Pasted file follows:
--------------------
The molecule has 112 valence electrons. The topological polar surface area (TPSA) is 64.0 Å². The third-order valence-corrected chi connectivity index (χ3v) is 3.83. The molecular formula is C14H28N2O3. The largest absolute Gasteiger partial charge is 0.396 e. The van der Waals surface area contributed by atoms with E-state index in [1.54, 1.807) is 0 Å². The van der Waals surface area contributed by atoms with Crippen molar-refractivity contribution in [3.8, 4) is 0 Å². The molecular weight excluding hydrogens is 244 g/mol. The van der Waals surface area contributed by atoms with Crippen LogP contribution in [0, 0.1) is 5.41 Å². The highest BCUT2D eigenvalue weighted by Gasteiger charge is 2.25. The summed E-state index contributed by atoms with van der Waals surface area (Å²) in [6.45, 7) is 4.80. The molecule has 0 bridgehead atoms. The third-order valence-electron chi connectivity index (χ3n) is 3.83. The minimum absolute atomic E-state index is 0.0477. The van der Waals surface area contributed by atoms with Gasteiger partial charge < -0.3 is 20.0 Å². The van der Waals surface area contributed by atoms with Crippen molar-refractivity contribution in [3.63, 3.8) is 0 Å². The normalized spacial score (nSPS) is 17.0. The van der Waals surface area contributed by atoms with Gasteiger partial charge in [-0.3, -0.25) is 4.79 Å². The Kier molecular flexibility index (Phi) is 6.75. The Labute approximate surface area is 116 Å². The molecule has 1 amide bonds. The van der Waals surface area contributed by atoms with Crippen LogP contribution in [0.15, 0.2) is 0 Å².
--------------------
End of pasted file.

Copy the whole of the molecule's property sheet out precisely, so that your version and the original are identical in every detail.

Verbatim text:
The molecule has 112 valence electrons. The topological polar surface area (TPSA) is 64.0 Å². The third-order valence-corrected chi connectivity index (χ3v) is 3.83. The molecular formula is C14H28N2O3. The largest absolute Gasteiger partial charge is 0.396 e. The van der Waals surface area contributed by atoms with E-state index in [1.54, 1.807) is 0 Å². The van der Waals surface area contributed by atoms with Crippen molar-refractivity contribution in [3.8, 4) is 0 Å². The molecular weight excluding hydrogens is 244 g/mol. The van der Waals surface area contributed by atoms with Crippen LogP contribution in [0, 0.1) is 5.41 Å². The highest BCUT2D eigenvalue weighted by Gasteiger charge is 2.25. The summed E-state index contributed by atoms with van der Waals surface area (Å²) in [6.45, 7) is 4.80. The molecule has 0 bridgehead atoms. The third-order valence-electron chi connectivity index (χ3n) is 3.83. The minimum absolute atomic E-state index is 0.0477. The van der Waals surface area contributed by atoms with Gasteiger partial charge < -0.3 is 20.0 Å². The van der Waals surface area contributed by atoms with Crippen molar-refractivity contribution in [3.63, 3.8) is 0 Å². The normalized spacial score (nSPS) is 17.0. The van der Waals surface area contributed by atoms with Gasteiger partial charge in [-0.3, -0.25) is 4.79 Å². The Kier molecular flexibility index (Phi) is 6.75. The Labute approximate surface area is 116 Å². The molecule has 1 amide bonds. The van der Waals surface area contributed by atoms with Crippen LogP contribution in [0.15, 0.2) is 0 Å².